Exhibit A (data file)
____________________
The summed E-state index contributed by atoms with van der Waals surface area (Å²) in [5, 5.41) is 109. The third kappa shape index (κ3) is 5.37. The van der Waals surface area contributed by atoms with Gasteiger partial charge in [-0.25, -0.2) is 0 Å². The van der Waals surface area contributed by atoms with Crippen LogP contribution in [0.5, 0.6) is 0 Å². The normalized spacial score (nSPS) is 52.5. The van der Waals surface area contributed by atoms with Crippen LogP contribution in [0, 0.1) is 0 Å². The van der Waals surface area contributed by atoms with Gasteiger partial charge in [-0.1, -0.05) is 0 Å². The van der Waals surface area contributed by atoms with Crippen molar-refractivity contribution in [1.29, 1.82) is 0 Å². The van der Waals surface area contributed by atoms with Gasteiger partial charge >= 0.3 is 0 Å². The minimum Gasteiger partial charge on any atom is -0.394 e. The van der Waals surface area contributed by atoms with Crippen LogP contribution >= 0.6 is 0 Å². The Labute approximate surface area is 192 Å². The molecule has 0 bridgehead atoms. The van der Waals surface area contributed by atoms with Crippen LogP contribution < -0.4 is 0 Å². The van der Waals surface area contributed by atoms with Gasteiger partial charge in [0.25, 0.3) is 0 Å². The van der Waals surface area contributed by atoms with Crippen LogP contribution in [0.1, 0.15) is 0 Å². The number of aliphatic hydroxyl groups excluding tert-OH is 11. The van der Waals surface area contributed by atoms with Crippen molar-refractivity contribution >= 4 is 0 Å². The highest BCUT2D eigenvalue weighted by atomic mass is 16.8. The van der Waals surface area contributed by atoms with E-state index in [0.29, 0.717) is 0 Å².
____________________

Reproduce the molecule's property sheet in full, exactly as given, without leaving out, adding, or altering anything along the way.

The summed E-state index contributed by atoms with van der Waals surface area (Å²) in [5, 5.41) is 109. The third kappa shape index (κ3) is 5.37. The van der Waals surface area contributed by atoms with Gasteiger partial charge in [-0.25, -0.2) is 0 Å². The van der Waals surface area contributed by atoms with Crippen LogP contribution in [0.5, 0.6) is 0 Å². The normalized spacial score (nSPS) is 52.5. The van der Waals surface area contributed by atoms with Crippen LogP contribution in [0, 0.1) is 0 Å². The van der Waals surface area contributed by atoms with Gasteiger partial charge in [-0.1, -0.05) is 0 Å². The van der Waals surface area contributed by atoms with Crippen molar-refractivity contribution in [1.29, 1.82) is 0 Å². The van der Waals surface area contributed by atoms with Gasteiger partial charge >= 0.3 is 0 Å². The minimum Gasteiger partial charge on any atom is -0.394 e. The van der Waals surface area contributed by atoms with Crippen LogP contribution >= 0.6 is 0 Å². The Labute approximate surface area is 192 Å². The molecule has 0 bridgehead atoms. The van der Waals surface area contributed by atoms with Crippen LogP contribution < -0.4 is 0 Å². The van der Waals surface area contributed by atoms with Gasteiger partial charge in [0.25, 0.3) is 0 Å². The van der Waals surface area contributed by atoms with Crippen LogP contribution in [0.1, 0.15) is 0 Å². The number of aliphatic hydroxyl groups excluding tert-OH is 11. The van der Waals surface area contributed by atoms with Crippen molar-refractivity contribution >= 4 is 0 Å². The highest BCUT2D eigenvalue weighted by atomic mass is 16.8. The van der Waals surface area contributed by atoms with E-state index in [0.29, 0.717) is 0 Å².